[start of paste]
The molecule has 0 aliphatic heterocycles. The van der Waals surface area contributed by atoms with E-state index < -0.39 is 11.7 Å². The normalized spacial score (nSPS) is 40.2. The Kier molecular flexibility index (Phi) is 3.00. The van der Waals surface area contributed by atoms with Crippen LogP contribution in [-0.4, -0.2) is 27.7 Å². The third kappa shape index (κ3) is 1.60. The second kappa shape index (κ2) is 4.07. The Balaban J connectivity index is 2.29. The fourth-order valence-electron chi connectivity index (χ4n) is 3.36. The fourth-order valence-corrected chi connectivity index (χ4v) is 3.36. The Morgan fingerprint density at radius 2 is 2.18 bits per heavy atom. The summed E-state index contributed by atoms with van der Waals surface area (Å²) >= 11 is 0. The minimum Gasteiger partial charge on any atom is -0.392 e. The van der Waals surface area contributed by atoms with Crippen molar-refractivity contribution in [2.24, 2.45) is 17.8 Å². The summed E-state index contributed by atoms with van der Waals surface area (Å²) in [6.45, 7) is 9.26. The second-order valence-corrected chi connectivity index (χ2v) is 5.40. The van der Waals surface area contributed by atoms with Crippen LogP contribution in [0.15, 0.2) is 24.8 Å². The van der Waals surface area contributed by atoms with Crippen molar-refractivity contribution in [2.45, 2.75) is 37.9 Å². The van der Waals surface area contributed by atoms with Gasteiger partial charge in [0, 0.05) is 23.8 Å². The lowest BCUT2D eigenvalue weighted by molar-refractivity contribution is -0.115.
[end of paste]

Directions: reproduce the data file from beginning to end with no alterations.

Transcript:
The molecule has 0 aliphatic heterocycles. The van der Waals surface area contributed by atoms with E-state index < -0.39 is 11.7 Å². The normalized spacial score (nSPS) is 40.2. The Kier molecular flexibility index (Phi) is 3.00. The van der Waals surface area contributed by atoms with Crippen LogP contribution in [-0.4, -0.2) is 27.7 Å². The third kappa shape index (κ3) is 1.60. The second kappa shape index (κ2) is 4.07. The Balaban J connectivity index is 2.29. The fourth-order valence-electron chi connectivity index (χ4n) is 3.36. The fourth-order valence-corrected chi connectivity index (χ4v) is 3.36. The Morgan fingerprint density at radius 2 is 2.18 bits per heavy atom. The summed E-state index contributed by atoms with van der Waals surface area (Å²) >= 11 is 0. The minimum Gasteiger partial charge on any atom is -0.392 e. The van der Waals surface area contributed by atoms with Crippen molar-refractivity contribution in [2.24, 2.45) is 17.8 Å². The summed E-state index contributed by atoms with van der Waals surface area (Å²) in [6.45, 7) is 9.26. The second-order valence-corrected chi connectivity index (χ2v) is 5.40. The van der Waals surface area contributed by atoms with Crippen LogP contribution in [0.15, 0.2) is 24.8 Å². The van der Waals surface area contributed by atoms with Crippen molar-refractivity contribution in [2.45, 2.75) is 37.9 Å². The van der Waals surface area contributed by atoms with Gasteiger partial charge in [0, 0.05) is 23.8 Å². The lowest BCUT2D eigenvalue weighted by molar-refractivity contribution is -0.115.